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Anna Offline OP
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When did the Ruthenian Church return to the practice of ministering all three holy mysteries of initiation together? I believe it was in the 90's...

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Well, mostly the very early '90s...though a few priests were practicing it earlier, just quietly.

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My youngest who, coincidentally, is 18 years old today (Happy Birthday, Tim!) was initiated as a Ruthenian Byzantine Catholic roughly 18 years ago (duh!). At that time (1990) he was baptized and chrismated, but not communed.

His older brother and sister were also baptized and chrismated, but not communed upon their initiations as well (1981 & 1983). In fact, I myself was baptized and chrismated but not communed upon my own initiation into the Ruthenian Byzantine Catholic Church (1951).

Al (a pilgrim)

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Officially, I think it was in late 1996 early 1997. My son was the first on in our church to get all three at once. The infant before him only had baptism and confirmation (somewhere around August or September 1996).

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My niece was baptized and confirmed, but did not receive the eucharist in August 1998 in the Parma eparchy. The poor girl hasn't seen the inside of a church since. cry But that's another story. frown

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When did the Ruthenian Church return to the practice of ministering all three holy mysteries of initiation together? I believe it was in the 90's...

what was the practice in the past?

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Originally Posted by Byzantophile
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When did the Ruthenian Church return to the practice of ministering all three holy mysteries of initiation together? I believe it was in the 90's...

what was the practice in the past?

Baptism and Chrismation together, First Communion at eight years old like Roman Catholics.

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Baptism and Chrismation together, First Communion at eight years old like Roman Catholics.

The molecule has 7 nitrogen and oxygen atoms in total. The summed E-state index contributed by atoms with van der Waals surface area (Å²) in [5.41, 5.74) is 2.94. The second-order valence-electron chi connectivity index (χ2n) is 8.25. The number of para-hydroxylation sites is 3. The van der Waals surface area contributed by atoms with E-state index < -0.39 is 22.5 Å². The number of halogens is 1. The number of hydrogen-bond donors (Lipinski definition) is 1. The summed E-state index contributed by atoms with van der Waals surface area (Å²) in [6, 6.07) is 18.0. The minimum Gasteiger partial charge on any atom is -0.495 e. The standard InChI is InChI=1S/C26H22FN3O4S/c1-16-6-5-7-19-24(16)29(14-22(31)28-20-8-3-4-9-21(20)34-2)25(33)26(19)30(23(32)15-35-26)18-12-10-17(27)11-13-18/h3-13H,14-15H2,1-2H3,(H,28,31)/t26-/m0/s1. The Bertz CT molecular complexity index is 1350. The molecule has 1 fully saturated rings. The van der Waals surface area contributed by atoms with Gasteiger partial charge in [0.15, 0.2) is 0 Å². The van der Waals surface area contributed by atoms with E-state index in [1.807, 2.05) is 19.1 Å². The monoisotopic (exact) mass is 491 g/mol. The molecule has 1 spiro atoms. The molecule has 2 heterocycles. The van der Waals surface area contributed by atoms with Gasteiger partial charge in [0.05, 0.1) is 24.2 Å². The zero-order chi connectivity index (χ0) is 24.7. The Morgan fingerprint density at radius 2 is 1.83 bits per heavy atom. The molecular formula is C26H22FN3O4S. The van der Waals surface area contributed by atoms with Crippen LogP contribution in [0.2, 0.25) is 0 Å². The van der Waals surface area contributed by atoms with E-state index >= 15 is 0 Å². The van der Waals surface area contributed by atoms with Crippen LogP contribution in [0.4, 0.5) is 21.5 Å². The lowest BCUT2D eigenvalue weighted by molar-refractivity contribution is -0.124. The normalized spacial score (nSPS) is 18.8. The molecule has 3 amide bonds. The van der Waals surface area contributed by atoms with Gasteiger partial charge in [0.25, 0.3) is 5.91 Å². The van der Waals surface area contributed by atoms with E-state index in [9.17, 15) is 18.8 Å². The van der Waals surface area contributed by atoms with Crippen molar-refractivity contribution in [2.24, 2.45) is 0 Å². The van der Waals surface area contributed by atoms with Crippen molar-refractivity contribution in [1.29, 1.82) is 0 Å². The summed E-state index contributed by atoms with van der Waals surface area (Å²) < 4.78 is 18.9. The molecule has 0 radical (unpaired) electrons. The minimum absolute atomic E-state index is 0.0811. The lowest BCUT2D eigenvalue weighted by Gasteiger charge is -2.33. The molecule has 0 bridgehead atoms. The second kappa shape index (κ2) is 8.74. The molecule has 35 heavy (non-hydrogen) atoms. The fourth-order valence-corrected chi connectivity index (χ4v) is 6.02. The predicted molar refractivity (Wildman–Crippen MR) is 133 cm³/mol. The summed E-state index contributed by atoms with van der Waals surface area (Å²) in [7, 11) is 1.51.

Hmm... I wonder when this practice arose.

In the Roman Rite, it was not until Pope St. Pius X issued the decree Quam singulari [newadvent.org] that the age for First Holy Communion was lowered to around 7 years. Previously, one had to be confirmed first and this was not usually done until the age of 12. The Anglicans largely retained this practice until the 1980s.

There were, however, faculties given to priests in the far reaches of the Spanish Empire to confirm immediately after baptism. If I am not mistaken, these are still retained by the Roman clergy in the American Southwest.

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Originally Posted by Byzantophile
There were, however, faculties given to priests in the far reaches of the Spanish Empire to confirm immediately after baptism. If I am not mistaken, these are still retained by the Roman clergy in the American Southwest.

Our former pastor spent time as an RC missionary in New Mexico. If I understood him correctly, in missionary territory, confirmation is done *very* young, but not at baptism. Toddlers,though . . .

I think it came up when I commented on his calm handling of the various escaping rugrats, and hims seeing it as nothing compared to a large class of two year olds . . .

Also, I believe that in a couple of RC countries (Philippines?) that infant confirmation is the norm.

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"Also, I believe that in a couple of RC countries (Philippines?) that infant confirmation is the norm..."

Uhm, nope, no longer. However, when we were still under Spanish rule (1565-1898), we came under the permission extended to the Spanish empire's bishops to confirm even infants. Since the Spanish bishops rarely visited most of the parishes of their far-flung territories due to distance, primitive transportation and political sensitivities, they normally confirmed everybody who has to be confirmed -- from babies to adults who had grown up without ever seeing the bishop -- during their pastoral visits (if they managed to come!).

I myself was confirmed at the age of seven. It was such a low-key affair, a mere afterthought after First Holy Communion, that the Catholic school I studied in (and which held the mass confirmation) did not even bother to give me and my classmates Confirmation certificates.



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